fbpx

8th October 2020

The impact of COVID-19 on mattress recycling and UK landfill

By TFRG Team

The impact of COVID-19 on mattress recycling and UK landfill

Coronavirus has had an impact on nearly every sector and region across the UK, and none more so than the waste industry. 

At a time when recycling and sustainability was becoming more of a prominent focus across the country, the industry has been put under immense pressure due to the coronavirus pandemic. With a huge spike in waste coupled with the closure of recycling centres and delay in waste services, recycling has taken a back seat, which could have a significant impact on how and what we recycle, as well as the UK’s future landfill capacity.

Landfill waste

The UK has relied on landfill sites for several decades, to house commercial, construction and household waste. With over 200 million tons of waste reaching the 500 landfill sites across the country, each year – landfill capacity is at an all time low.

COVID-19 has had a major impact on the waste sector and its ability to process and recycle the increasing amounts of waste, proving a heavy burden on the almost overwhelmed UK landfill infrastructure. 

The pandemic has also caused a spike in the amount of domestic and medical waste being produced, with millions of plastic gloves, face masks and visors being used by the public, in hospitals and the workplace.

This increase comes at a crucial time when recycling centres across the country have been forced to shut down temporarily and whilst local councils have had to suspend services. During the national lockdown, hundreds of recycling and refuse centres were forced to close for months, or restrict services following government guidelines.

This has caused an increase in widespread fly tipping, soaring by 300 per cent1 in some rural communities across the country. Whilst much of the previously recycled waste has now gone straight to landfill due to the limited services.

Mattress recycling in the UK

Mattresses are classed as bulky waste and over the last few years have accounted for nearly half of the bulky waste finding its way to UK landfill sites each year.

Before the pandemic, over seven million mattresses were sent to landfill per year, which if it continues, could see England’s landfill sites filled by 2022.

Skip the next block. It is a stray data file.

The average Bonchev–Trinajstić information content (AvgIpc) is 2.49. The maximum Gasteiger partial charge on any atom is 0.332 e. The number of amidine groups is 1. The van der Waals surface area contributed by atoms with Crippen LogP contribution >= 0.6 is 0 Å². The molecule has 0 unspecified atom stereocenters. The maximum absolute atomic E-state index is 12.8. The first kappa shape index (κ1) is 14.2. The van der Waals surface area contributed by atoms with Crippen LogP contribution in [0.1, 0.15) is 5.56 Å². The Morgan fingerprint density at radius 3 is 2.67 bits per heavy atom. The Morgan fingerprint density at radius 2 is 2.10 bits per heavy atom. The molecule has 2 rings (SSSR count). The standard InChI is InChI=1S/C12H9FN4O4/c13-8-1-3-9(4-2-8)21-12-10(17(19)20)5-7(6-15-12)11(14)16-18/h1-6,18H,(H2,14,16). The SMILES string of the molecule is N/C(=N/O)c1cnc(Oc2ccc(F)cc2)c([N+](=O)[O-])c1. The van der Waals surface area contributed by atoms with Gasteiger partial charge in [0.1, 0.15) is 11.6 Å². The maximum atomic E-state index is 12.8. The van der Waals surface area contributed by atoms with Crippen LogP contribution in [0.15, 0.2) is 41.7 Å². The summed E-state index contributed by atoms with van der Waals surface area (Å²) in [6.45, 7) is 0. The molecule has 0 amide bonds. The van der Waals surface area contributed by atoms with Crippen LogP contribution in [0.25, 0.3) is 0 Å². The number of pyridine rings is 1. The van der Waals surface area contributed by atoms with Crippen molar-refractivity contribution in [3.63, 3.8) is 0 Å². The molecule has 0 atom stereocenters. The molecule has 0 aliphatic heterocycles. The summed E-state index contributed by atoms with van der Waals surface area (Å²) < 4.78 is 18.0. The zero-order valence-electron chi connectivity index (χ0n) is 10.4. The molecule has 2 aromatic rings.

However, due to the coronavirus pandemic, online ‘bed in a box’ retailers have seen an increase in sales as many consumers opt to stay at home rather than visit the high street to shop. The recent surge has resulted in a significant increase in the amount of barely used mattresses being returned within the comfort guarantee trial period – a sustainability nightmare and a growing issue for future capacity of the UK’s landfill sites.

Sustainable solutions

As the problem continues to grow at an alarming rate, it’s vital to find a sustainable solution to the increasing waste.

We have developed and implemented groundbreaking technology dedicated to overhauling the recycling process and combat the sustainability issues that the pandemic has created. 

Our latest focus is on refurbishing and rejuvenating the bed in a box foam mattresses that have been returned within the comfort guarantee trial.

We have partnered with several national online mattress retailers to provide the new service and are currently rejuvenating over 700 bed in a box mattresses a week. 

The technique ensures the mattresses go through a stringent refurbishment process so they meet the resale requirements for retailers, before the mattresses are then sold to consumers for a reduced rate.

This sustainable solution provides retailers with significant cost savings, whilst increasing efficiency, by refurbishing 70% of the mattresses that would have previously been recycled. It also ensures that we limit the amount of mattresses ending up in landfill sites across the UK.

Find out more about mattress recycling and rejuvenation.

1.https://www.telegraph.co.uk/news/2020/04/30/fly-tipping-has-soared-300-per-cent-lockdown-university-analysis/

Get in Touch

  • This field is for validation purposes and should be left unchanged.